A dozen years ago, through a chain of circumstance too convoluted to relate, the U.S. government invited me to London to speak about Chicago at the Royal Festival Hall.
Of course there had to be a welcoming reception at Winfield House, the Regent’s Park home of the American ambassador, a mansion whose 12-acre private grounds are the second largest in London, behind only Buckingham Palace. At one point in the evening, I found myself being given a tour of the mansion by Ambassador Lou Susman, a Chicago Citicorp executive who greased his slide into diplomacy by vigorous fundraising for the Democratic Party. His wife had decorated the vast Neo-Georgian interior with their collection of stark modern paintings. Rather jarringly, in my opinion, though I kept that to myself.
“Sometimes I wake up in the middle of the night and go to take a ....” umm, visit to the bathroom, Susman said. “And I look around and I think: ‘I’m just a Jewish kid from Pittsburgh.”
That sense of awe at one’s lofty station in life is part of the appeal of ambassadorship. Susman certainly wasn’t rhapsodizing the joys of navigating Anglo-American relations, which began, remember, in revolution, include such dubious low points as the British burning the White House and America standing by while Hitler battered England. The 21st has gotten off to a rocky start, with both populations effectively joining hands and hurling ourselves off the cliff of nationalism and folly, Great Britain with Brexit, and America with you-know-who.
The prospect of Rahm Emanuel becoming ambassador to Japan has gathered some attention — it was asked about at a White House press briefing on Thursday. Still, it might not happen — neither Emanuel nor the White House will confirm reports. Maybe it’s one of those famous trial balloons. Perhaps Rahm is jealous of the sickeningly sweet puff piece the New Yorker ran a few weeks ago about his brother, Ari, and ginned up some fictive good press of his own.
Still, an apt time to ponder the question of why Rahm would be dispatched to Japan.
His past fundraising may be involved; that was the special skill that got him into politics. He’s likely been busy ducking behind velvet curtains and slithering along baseboards, silently lifting heavy wallets and tossing them with a deep sigh of admiration into gilded Democratic coffers. That must be rewarded.
Still, I like to think Rahm would be shipped to Japan for the same reason Carol Moseley Braun was exiled to New Zealand — because it’s about as far away as they can be sent without leaving the earth’s magnetic field.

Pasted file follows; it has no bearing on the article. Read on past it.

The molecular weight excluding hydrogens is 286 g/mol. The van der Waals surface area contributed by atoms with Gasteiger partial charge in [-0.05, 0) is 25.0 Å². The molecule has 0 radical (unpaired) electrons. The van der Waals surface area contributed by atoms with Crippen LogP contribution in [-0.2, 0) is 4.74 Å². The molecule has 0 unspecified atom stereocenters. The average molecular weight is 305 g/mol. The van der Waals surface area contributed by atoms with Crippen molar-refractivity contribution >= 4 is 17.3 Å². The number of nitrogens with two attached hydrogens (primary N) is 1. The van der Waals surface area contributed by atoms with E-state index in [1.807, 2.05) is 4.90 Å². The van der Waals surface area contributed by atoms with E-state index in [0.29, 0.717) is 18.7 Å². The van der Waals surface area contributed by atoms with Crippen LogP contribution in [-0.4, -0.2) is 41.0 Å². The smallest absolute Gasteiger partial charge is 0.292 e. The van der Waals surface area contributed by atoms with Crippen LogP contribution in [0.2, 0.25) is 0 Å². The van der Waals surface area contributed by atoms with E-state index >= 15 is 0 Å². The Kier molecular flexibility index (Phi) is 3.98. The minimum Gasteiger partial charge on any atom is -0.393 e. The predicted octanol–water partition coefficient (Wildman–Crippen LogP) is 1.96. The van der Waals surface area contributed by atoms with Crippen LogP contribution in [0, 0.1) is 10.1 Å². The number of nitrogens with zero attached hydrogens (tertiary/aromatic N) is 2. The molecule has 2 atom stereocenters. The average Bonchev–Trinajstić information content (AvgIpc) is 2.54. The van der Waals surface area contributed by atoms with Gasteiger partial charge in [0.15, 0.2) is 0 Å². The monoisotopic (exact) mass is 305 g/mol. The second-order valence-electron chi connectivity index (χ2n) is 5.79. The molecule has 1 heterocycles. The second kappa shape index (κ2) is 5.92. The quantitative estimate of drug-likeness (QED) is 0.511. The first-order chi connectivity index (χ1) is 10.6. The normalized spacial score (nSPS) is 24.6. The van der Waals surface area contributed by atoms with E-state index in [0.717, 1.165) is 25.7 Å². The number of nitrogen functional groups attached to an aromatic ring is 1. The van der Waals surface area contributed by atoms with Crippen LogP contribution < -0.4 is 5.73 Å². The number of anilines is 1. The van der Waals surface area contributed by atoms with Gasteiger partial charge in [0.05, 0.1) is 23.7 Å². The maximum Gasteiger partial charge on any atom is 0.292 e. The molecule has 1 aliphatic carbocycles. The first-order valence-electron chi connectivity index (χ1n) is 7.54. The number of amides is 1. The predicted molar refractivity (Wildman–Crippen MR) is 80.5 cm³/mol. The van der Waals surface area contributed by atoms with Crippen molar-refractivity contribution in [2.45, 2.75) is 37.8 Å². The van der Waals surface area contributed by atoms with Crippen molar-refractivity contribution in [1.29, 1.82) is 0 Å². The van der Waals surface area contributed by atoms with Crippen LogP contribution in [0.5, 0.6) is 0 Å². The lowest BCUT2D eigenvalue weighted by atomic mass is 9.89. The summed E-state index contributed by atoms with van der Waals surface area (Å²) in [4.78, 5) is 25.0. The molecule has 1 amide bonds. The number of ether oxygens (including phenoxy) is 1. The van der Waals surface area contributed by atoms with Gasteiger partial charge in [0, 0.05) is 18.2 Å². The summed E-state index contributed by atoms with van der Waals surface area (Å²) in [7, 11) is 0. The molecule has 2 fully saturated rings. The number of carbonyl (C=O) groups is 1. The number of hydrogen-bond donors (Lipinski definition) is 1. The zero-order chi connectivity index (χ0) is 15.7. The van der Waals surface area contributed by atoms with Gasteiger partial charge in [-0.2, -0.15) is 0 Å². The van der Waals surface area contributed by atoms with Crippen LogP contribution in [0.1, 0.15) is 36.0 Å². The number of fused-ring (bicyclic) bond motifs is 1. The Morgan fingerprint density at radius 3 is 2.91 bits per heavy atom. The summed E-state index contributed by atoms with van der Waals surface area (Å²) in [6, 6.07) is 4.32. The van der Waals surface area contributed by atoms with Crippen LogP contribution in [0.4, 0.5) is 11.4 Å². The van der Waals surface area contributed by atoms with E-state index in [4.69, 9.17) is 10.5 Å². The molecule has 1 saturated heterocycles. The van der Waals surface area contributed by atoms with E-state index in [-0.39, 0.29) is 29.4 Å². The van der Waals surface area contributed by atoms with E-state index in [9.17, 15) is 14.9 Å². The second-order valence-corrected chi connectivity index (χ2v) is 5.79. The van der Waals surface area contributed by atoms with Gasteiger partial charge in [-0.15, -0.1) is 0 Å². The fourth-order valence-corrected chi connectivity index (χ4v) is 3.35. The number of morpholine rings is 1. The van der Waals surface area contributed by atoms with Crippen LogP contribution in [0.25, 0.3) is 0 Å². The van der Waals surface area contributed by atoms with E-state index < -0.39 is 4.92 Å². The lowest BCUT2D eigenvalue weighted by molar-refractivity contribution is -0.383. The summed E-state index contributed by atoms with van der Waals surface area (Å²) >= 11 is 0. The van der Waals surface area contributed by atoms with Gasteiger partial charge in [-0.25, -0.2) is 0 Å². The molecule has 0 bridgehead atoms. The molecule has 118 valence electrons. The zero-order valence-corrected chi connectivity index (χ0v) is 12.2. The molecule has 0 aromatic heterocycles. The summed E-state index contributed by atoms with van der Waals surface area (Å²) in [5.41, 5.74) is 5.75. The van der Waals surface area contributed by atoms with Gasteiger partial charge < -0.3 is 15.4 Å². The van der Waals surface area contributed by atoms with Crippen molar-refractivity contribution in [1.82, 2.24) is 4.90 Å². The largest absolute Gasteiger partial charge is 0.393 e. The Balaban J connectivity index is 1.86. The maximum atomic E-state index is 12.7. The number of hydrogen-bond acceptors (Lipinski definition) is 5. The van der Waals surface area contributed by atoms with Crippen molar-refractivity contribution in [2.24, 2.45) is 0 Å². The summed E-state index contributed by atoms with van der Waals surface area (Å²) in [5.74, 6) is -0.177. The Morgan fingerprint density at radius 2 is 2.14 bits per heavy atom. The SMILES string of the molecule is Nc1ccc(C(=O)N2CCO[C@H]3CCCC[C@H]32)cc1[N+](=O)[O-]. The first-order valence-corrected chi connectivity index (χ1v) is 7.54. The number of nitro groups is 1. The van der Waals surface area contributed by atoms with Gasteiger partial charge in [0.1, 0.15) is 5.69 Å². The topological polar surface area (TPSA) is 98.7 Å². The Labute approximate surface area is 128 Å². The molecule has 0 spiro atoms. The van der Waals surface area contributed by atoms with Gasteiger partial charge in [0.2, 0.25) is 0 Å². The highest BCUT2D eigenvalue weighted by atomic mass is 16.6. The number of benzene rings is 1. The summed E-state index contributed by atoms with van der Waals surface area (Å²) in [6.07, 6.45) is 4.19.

Why would he go? Well, Rahm loves to travel, and to seem important, and being an ambassador to a major country combines both. He has to do something. Being a TV pundit obviously fizzled, as did writing books. (What, you missed “The Nation City: Why Mayors Are Now Running the World”? Don’t feel bad, you’re not alone.)
The downside of course is the prospect of a nomination hearing, where progressives, who hate Rahm for a variety of sins, from kneecapping Barack Obama’s health care reform to dumping bales of your tax money over the body of Laquan McDonald in a futile attempt to conceal the murder.
I see it differently. As an opportunity. How much do you know about Japan? Sushi, Godzilla, manga comics and ... that’s about it, right? You couldn’t name the prime minister if I put a gun to your head. Don’t feel bad. Neither could I, and I’ve been to Japan, several times, and try to keep current on these things. I thought the prime minister was still right-wing nationalist creep Shinzo Abe. But he retired last September. Whoops. It’s now ... Yoshihide Suga, an Abe underling who is also itching to get Japan back into the war business.
See? Rahm hasn’t even been officially nominated for the ambassadorship and already he’s doing good, spreading knowledge. I checked out the ambassador’s residence in Tokyo since, given the cramped real estate there, for one wild moment I happily pictured it as a cramped cubbyhole in Akasaka Mitsuke, a densely crowded area of a densely crowded city. No such luck. Three acres, with a weird white stucco kinda Moorish building. Not Winfield House, but not bad. Rahm will feel at home, and we’ll love having him there.